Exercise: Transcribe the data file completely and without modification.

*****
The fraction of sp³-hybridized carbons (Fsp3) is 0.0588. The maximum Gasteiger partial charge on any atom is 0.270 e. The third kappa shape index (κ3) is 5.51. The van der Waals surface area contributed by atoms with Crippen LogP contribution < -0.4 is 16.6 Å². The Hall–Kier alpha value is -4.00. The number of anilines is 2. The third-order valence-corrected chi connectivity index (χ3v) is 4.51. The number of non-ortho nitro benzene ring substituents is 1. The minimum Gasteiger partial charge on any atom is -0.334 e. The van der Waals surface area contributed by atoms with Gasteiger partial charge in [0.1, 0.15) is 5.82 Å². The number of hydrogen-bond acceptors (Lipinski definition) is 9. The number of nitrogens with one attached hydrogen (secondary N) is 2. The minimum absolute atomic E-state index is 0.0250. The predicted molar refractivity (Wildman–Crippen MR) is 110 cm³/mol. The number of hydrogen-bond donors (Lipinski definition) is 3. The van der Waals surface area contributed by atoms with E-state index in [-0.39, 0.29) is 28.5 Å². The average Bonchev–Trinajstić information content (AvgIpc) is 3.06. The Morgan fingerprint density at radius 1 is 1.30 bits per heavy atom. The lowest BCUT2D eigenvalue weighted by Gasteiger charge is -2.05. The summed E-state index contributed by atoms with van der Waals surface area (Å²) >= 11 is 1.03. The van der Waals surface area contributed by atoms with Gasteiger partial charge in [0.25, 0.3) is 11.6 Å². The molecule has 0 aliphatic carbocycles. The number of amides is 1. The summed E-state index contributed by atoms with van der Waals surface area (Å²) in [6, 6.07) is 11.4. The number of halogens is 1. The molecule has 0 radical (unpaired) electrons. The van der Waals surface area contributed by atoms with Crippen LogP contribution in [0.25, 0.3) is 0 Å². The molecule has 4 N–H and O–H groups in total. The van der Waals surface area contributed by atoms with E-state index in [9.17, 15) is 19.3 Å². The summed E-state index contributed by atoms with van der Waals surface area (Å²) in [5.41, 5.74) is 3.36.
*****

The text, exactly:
The fraction of sp³-hybridized carbons (Fsp3) is 0.0588. The maximum Gasteiger partial charge on any atom is 0.270 e. The third kappa shape index (κ3) is 5.51. The van der Waals surface area contributed by atoms with Crippen LogP contribution < -0.4 is 16.6 Å². The Hall–Kier alpha value is -4.00. The number of anilines is 2. The third-order valence-corrected chi connectivity index (χ3v) is 4.51. The number of non-ortho nitro benzene ring substituents is 1. The minimum Gasteiger partial charge on any atom is -0.334 e. The van der Waals surface area contributed by atoms with Gasteiger partial charge in [0.1, 0.15) is 5.82 Å². The number of hydrogen-bond acceptors (Lipinski definition) is 9. The number of nitrogens with one attached hydrogen (secondary N) is 2. The minimum absolute atomic E-state index is 0.0250. The predicted molar refractivity (Wildman–Crippen MR) is 110 cm³/mol. The number of hydrogen-bond donors (Lipinski definition) is 3. The van der Waals surface area contributed by atoms with E-state index in [-0.39, 0.29) is 28.5 Å². The average Bonchev–Trinajstić information content (AvgIpc) is 3.06. The Morgan fingerprint density at radius 1 is 1.30 bits per heavy atom. The lowest BCUT2D eigenvalue weighted by Gasteiger charge is -2.05. The summed E-state index contributed by atoms with van der Waals surface area (Å²) >= 11 is 1.03. The van der Waals surface area contributed by atoms with Gasteiger partial charge in [0.25, 0.3) is 11.6 Å². The molecule has 0 aliphatic carbocycles. The number of amides is 1. The summed E-state index contributed by atoms with van der Waals surface area (Å²) in [6, 6.07) is 11.4. The number of halogens is 1. The molecule has 0 radical (unpaired) electrons. The van der Waals surface area contributed by atoms with Crippen LogP contribution in [0.25, 0.3) is 0 Å². The molecule has 4 N–H and O–H groups in total. The van der Waals surface area contributed by atoms with E-state index in [9.17, 15) is 19.3 Å². The summed E-state index contributed by atoms with van der Waals surface area (Å²) in [5.41, 5.74) is 3.36.